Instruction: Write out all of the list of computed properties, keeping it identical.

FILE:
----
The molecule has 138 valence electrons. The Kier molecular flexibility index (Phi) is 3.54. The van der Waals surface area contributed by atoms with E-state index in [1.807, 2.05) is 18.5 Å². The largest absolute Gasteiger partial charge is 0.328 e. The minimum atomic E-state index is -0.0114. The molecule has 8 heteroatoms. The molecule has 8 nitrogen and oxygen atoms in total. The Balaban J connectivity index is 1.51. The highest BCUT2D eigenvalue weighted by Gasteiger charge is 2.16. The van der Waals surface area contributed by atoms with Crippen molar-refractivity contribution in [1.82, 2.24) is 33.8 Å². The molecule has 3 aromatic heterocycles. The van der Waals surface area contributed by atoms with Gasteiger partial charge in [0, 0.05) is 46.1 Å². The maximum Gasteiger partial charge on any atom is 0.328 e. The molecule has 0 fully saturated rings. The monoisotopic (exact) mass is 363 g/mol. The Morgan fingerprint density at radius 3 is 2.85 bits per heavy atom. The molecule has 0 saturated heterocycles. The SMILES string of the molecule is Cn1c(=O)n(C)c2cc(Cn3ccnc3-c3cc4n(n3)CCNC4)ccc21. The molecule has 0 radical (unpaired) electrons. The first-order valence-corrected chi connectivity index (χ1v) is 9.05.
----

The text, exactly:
The molecule has 138 valence electrons. The Kier molecular flexibility index (Phi) is 3.54. The van der Waals surface area contributed by atoms with E-state index in [1.807, 2.05) is 18.5 Å². The largest absolute Gasteiger partial charge is 0.328 e. The minimum atomic E-state index is -0.0114. The molecule has 8 heteroatoms. The molecule has 8 nitrogen and oxygen atoms in total. The Balaban J connectivity index is 1.51. The highest BCUT2D eigenvalue weighted by Gasteiger charge is 2.16. The van der Waals surface area contributed by atoms with Crippen molar-refractivity contribution in [1.82, 2.24) is 33.8 Å². The molecule has 3 aromatic heterocycles. The van der Waals surface area contributed by atoms with Gasteiger partial charge in [0, 0.05) is 46.1 Å². The maximum Gasteiger partial charge on any atom is 0.328 e. The molecule has 0 fully saturated rings. The monoisotopic (exact) mass is 363 g/mol. The Morgan fingerprint density at radius 3 is 2.85 bits per heavy atom. The molecule has 0 saturated heterocycles. The SMILES string of the molecule is Cn1c(=O)n(C)c2cc(Cn3ccnc3-c3cc4n(n3)CCNC4)ccc21. The molecule has 0 radical (unpaired) electrons. The first-order valence-corrected chi connectivity index (χ1v) is 9.05.